Being a single mother (or a father) isn’t easy and can be considered to be a Herculean task, especially in Nigeria. Single parents would probably read the title of this article and think, “Ha! They’ve narrowed it down to seven?” And in fairness, we realise that the challenges of caring for kids alone are innumerable. But there are some hardships unique to the individual, and others that are hard time and time again from our single mum friends.
1. DATING: Apparently the nicknames men give single mothers are ‘after one’ or ‘Fairly used’. Most men are open to having casual relationships with single mothers but when it comes to putting a ring on it they always bail on them.
2. SOCIAL STIGMA: Single mums say they sometimes feel trapped underneath a mountain of responsibility that never allows them to invest in friendships, much less find another companion for life. Working single mums say the guilt of leaving your kids in the evening to do something just for yourself is crushing.
3. SELF DOUBT: It’s so hard to know if you’re doing a good job. When you’re in a couple, you have someone who agrees (or disagrees) with your methods and can help you see the merit in your positive parenting moments and help you improve where you fall short. But as a single parent, you have to do that alone and it’s not always easy.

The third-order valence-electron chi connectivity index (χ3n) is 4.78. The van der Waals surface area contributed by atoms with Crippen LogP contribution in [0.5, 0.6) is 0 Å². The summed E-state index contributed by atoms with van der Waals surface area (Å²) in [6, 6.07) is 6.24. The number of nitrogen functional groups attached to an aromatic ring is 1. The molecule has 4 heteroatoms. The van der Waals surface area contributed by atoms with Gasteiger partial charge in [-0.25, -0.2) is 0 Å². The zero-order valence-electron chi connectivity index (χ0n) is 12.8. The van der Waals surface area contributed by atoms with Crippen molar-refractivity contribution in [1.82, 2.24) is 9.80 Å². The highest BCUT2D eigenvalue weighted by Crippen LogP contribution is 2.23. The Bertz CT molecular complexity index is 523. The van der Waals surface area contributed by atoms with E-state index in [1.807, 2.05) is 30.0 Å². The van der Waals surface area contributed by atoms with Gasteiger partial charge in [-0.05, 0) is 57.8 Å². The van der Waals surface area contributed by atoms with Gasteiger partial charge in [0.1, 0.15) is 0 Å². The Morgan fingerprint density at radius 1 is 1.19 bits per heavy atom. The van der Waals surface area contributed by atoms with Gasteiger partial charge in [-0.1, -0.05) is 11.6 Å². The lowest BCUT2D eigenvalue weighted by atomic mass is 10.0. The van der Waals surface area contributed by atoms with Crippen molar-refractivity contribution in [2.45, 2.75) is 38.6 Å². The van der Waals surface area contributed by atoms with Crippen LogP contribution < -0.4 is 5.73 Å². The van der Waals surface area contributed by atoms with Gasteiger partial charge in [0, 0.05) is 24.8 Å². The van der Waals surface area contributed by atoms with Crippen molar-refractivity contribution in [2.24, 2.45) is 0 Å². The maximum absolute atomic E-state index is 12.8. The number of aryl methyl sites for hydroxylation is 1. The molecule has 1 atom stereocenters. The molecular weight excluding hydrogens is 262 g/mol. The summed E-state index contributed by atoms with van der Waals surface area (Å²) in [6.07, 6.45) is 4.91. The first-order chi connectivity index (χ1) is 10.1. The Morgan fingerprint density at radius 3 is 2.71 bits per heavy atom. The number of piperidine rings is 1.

4. RAISING THE KIDS ALONE: No one to tag team with you on the responsibilities of raising the kids. When the kids are ill or crying there’s no one else to aid you in pacifying them.Most single mums play the roles of both father and mother and it always takes a toll on them.
5. SCHOOL FEES: Most single Nigerian mothers complain that they are the ones who are left with footing all the bills when it comes to raising the kids and their biggest challenge is paying the school fees most especially when the kids are more than one.
6. MAKING DECISIONS ALONE: Most single mums get extremely stressed and anxious over making all the decisions on their own.
7. ALWAYS BEING TIRED: Let’s face it, you’re doing alone what was designed to be a two-person job. The fact that you often feel physically, emotionally and spiritually worn out is not just your imagination. But because your kids depend on you, you can’t afford to push yourself past a certain point. You must take care of yourself and your health in order to be there for them.